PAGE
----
ISLAMABAD: Interior Minister Chaudhry Nisar Ali Khan told the Senate on Wednesday that there had been cases of haram meat being sold in the city since January this year.
The minister told the Senate that four animals that had already been dead before being slaughtered were found in butcher shops since January. Complaints from locals about the sale of dead animals in the capital led to the arrest of two butchers on August 22.
The residents of Khana Dak informed the police about a meat shop which bought dead animals from different villages of the capital as well as cattle farms. Cases were registered against owners of the shop.
Senator Samina Abid asked the interior minister if the sale of such meat was continuing in the capital to which Chaudhry Nisar said that the capital administration had taken effective measures to prevent the sale of haram meat and that no other cases had since been reported.
However, the minister said, in some instances the department has confiscated substandard meat that was injurious to health and 19 shops were raided since January from which 95kg of meat had been seized. He said 27 meat samples were sent to check for quality and that five cases had been registered in this regard.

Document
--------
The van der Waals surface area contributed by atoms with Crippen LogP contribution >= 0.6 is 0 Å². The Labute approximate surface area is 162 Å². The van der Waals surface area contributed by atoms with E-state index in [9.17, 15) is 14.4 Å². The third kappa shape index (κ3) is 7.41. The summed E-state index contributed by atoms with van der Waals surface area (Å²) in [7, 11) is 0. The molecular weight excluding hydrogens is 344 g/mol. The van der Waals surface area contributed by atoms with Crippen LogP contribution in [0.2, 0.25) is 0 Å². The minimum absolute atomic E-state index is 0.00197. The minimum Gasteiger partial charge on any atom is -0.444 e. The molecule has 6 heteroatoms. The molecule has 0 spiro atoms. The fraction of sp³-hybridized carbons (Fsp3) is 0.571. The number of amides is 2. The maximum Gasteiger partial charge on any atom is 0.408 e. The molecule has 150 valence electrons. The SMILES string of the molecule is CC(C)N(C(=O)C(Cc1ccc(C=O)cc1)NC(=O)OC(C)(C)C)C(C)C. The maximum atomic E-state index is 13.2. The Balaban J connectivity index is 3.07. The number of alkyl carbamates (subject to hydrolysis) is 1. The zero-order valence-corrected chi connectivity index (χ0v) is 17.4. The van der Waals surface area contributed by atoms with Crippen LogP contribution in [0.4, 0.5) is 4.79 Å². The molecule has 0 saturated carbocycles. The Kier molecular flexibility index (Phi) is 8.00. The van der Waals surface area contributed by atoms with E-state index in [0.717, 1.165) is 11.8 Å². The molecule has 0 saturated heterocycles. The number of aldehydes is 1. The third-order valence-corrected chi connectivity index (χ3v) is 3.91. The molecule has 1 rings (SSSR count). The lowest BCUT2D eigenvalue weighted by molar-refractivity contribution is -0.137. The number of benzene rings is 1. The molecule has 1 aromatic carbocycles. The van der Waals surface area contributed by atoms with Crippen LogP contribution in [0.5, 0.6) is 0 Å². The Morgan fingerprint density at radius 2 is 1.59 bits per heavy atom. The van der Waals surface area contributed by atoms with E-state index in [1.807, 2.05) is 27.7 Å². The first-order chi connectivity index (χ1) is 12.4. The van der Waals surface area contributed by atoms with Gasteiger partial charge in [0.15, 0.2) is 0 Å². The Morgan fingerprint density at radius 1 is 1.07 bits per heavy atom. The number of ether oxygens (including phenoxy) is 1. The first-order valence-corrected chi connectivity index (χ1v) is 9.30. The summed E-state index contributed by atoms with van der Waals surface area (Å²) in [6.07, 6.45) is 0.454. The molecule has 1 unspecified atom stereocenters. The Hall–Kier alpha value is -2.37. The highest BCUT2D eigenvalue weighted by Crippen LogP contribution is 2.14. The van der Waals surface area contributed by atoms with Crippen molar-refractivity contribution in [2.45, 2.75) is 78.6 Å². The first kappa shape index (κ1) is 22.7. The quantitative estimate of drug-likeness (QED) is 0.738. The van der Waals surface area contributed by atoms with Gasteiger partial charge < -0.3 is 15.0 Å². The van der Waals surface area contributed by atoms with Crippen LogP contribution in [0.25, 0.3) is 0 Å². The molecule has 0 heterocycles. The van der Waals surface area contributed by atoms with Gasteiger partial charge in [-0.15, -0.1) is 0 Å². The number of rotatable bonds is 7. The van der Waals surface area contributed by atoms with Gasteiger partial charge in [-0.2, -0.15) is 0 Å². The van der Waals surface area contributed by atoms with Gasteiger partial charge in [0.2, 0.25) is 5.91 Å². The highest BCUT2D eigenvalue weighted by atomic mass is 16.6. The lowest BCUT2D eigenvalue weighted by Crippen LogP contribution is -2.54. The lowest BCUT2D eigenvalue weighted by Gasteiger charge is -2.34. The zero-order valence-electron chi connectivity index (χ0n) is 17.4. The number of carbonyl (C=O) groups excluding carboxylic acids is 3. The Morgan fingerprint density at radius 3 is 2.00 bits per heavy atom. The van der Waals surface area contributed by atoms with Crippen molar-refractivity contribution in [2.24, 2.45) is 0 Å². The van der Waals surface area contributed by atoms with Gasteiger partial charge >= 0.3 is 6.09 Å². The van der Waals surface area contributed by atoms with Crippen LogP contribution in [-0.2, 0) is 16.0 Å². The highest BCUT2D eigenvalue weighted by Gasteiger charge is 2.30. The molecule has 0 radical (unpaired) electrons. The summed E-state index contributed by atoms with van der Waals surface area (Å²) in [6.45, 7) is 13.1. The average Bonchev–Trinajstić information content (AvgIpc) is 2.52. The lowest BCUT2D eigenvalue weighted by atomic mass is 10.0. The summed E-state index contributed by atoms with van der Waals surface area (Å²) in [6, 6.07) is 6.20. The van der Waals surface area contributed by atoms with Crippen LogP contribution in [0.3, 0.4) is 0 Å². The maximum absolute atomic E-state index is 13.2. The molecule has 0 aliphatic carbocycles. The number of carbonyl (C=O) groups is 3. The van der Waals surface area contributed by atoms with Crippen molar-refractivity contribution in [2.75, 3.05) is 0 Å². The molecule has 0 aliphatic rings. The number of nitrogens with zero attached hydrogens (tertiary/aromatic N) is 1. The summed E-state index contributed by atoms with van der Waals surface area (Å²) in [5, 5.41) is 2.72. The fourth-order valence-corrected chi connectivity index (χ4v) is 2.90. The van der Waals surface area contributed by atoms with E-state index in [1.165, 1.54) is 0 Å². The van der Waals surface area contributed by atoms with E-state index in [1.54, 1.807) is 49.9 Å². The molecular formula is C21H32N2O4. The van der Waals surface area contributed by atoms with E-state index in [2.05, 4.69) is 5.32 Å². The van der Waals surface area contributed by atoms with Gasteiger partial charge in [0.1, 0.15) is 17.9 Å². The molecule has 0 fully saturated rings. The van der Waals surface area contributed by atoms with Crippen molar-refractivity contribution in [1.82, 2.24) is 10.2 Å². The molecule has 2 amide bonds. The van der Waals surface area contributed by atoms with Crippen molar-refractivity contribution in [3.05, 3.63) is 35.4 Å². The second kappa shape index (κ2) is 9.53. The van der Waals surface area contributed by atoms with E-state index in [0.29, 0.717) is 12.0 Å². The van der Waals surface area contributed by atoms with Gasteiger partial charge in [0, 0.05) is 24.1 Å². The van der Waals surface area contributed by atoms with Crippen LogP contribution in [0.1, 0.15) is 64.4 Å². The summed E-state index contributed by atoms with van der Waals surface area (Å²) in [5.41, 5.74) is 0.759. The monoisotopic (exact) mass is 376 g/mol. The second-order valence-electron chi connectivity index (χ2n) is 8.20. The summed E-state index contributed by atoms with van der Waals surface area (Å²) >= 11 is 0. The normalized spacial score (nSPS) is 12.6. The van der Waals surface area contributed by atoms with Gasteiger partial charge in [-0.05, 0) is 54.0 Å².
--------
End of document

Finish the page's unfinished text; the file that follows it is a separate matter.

The minister informed senators that since January, 26 hotels and bakeries had been sealed and fines amounting to Rs940,000 were imposed on their owners.
Senator Talha Mehmood asked the interior minister about cases of adulteration in the city over the past five years and about the arrests made in this regard.
To this Chaudhry Nisar said 985 samples were sent to the National Institute of Health’s nutrition division for analysis.
Out of these, 448 cases of substandard material and adulteration surfaced. He said FIR’s had been registered against owners of the businesses and cases were sent to the courts.
When asked, the minister said the health department and the Capital Development Authority’s health directorate were responsible for checking quality of food served in the capital. However, under the Pure Food Ordinance of 1960, the Food Department, too, has powers to check for adulteration
He said the campaign against adulteration and substandard material in food had gained momentum under the supervision of assistant commissioners and a magistrate accompanying officials from different departments on inspections.
He said raids were frequently carried out against violators of the Pure Food Ordinance.
Published in Dawn, November 12th, 2015